QUAERITUR: decent hosts with religious symbols

From a priest reader:

Dear Father,

When I have lived in Italy for extended periods of time I noticed that virtually all the hosts there are the conventional white variety and the priests’ hosts are stamped with religious symbols such as the Agnus Dei.

 These are like the hosts I remember from back in the 1960s.

Here in the U.S. I can only find those pressed appearance hosts that have a texture something like chewable styroform.  They come in brown ("whole
wheat") and white.

Do you know of any monastery or religious goods store in the U.S. where I can order the kind of hosts used in Italy.

I suggest you contact John in the church goods section of Leaflet Missal Company based in St. Paul. (651) 487-2818   They have some nice priest’s hosts with good religious symbols.  I used them.

FacebookEmailPinterestGoogle GmailShare/Bookmark

About Fr. John Zuhlsdorf

Fr. Z is the guy who runs this blog. o{]:¬)
This entry was posted in ASK FATHER Question Box, Mail from priests. Bookmark the permalink.

11 Responses to QUAERITUR: decent hosts with religious symbols

  1. Fr. BJ says:

    Here is one possibility. We used these occasionally in the seminary I attended.
    http://www.mvchurchgoods.com/listing.lasso?id=stMichael&label=communion

    They can be a bit hard to fraction in that they don’t have a score line on them. They do have a line on the back if memory serves, but it is a raised ridge and so it doesn’t really serve to facilitate clean fractioning. But maybe I just didn’t do it right.

  2. pelerin says:

    In Britain the Hosts are pure white too. However in France a thicker light brown Host seems to be used with a texture as described by the writer. I think they are usually pressed but cannot be sure. I should be interested to know why there are these differences.

  3. Fr. A says:

    Well, Fr. BJ beat me to it, but I can add my recommendation to his. I recommend the St. Michael altar breads from MV (from the link above). That’s where I get ours.

  4. Sacristy_rat says:

    How do these breads “fracture”… (They don’t seem perforated like the cheap ones. Is it a mess?

  5. Fr. A says:

    Sacristy rat:

    If you\’re asking about the St. Michael altar breads/priest\’s host, they fracture very well and cleanly. There is a line down the center back and another line for the portion that is placed in the Precious Blood.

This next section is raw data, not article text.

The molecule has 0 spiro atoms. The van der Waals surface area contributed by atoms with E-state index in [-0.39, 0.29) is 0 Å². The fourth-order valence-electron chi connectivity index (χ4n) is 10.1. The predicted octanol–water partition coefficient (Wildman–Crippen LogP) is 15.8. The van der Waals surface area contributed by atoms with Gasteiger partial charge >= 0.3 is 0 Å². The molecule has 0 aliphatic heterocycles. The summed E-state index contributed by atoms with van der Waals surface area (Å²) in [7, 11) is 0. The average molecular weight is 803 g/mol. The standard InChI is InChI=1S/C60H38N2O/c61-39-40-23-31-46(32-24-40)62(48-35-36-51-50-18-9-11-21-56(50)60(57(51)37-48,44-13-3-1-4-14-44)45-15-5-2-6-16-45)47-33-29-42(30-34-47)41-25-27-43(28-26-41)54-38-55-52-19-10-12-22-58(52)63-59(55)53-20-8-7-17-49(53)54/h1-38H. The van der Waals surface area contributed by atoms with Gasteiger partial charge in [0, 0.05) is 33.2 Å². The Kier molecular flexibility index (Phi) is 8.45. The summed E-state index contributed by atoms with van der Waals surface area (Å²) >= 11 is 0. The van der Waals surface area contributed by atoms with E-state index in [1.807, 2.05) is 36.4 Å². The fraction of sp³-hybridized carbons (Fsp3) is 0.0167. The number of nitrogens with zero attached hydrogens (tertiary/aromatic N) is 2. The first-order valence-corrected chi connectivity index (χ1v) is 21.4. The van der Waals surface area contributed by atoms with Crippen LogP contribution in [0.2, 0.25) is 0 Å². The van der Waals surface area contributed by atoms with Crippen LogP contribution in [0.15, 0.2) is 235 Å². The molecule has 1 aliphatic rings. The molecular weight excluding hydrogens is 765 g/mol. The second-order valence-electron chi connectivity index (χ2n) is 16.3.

6. Sacristy_rat says:

    Was it a custom to use the paten to “score” the host at the “Libera nos”….?

  7. Sacristy Rat,

    I don’t know about the Roman Rite, but it was a custom in the Dominican Rite to “score” (roll the edge of the paten like a wheel along the line on the host in the sacristy before Mass when setting up the chalice.

  8. Fr. Christensen says:

    There are some contemplative sisters in Sioux Falls, SD who make such altar breads. They sell them through Hurley’s Religious Goods in Sioux Falls. They are very traditional in look and texture (they are very thin). I have also purchased them in the past from the Poor Clare Sisters in St. Louis, and the Poor Clare Sisters in Rockford Illinois.

  9. Romulus says:

    I can confirm Fr. A’s comments. I am only an MC, but as such have witnessed up close a great many fractionings: the hosts ARE scored, and break very cleanly. The MV altar host (used at my parish) bears an image of the Crucifixion.

  10. Steven Delaney says:

    POL AM church goods sells very nice hosts and so does meyer vogelpohl of cincinnati, oh sells St. Michael Altar Bread

    The special whole wheat Communion breads are distinctive in texture and flavor, yet consist solely of flour and water. These breads are crisp, almost cracker-like and are available in several sizes. We highly recommend this product for its “real bread” taste.

    St. Michael’s Bakery was founded in 1844 by the Roman Catholic Instituut voor Doven (Institute for the Deaf) at Sint-Michielsgestel, Holland to generate funds to provide food and lodging for deaf and hearing-impaired children. Today, St. Michael’s Bakery provides occupational therapy for deaf and hearing-impaired adults and revenue for the International Assistance Program, which is a hallmark of the Instituut voor Doven. The goal of the Institute is to enable the deaf and hearing-impaired to function as independently as possible.

  11. Fr Allen Braun says:

    Fr Z,

    I use a priest’s host from a Mariavite church in Detroit. They import them from Poland where they are made on 50 year old irons. They have three designs and they are beautiful. They can be ordered from the Mariavite Old Catholic Church, 2803 Tenth Street, Wyandotte, MI, 48192-4994, 734-281-3082, Church E-mail address: mariaviteocc@hotmail.com.

    Fr Braun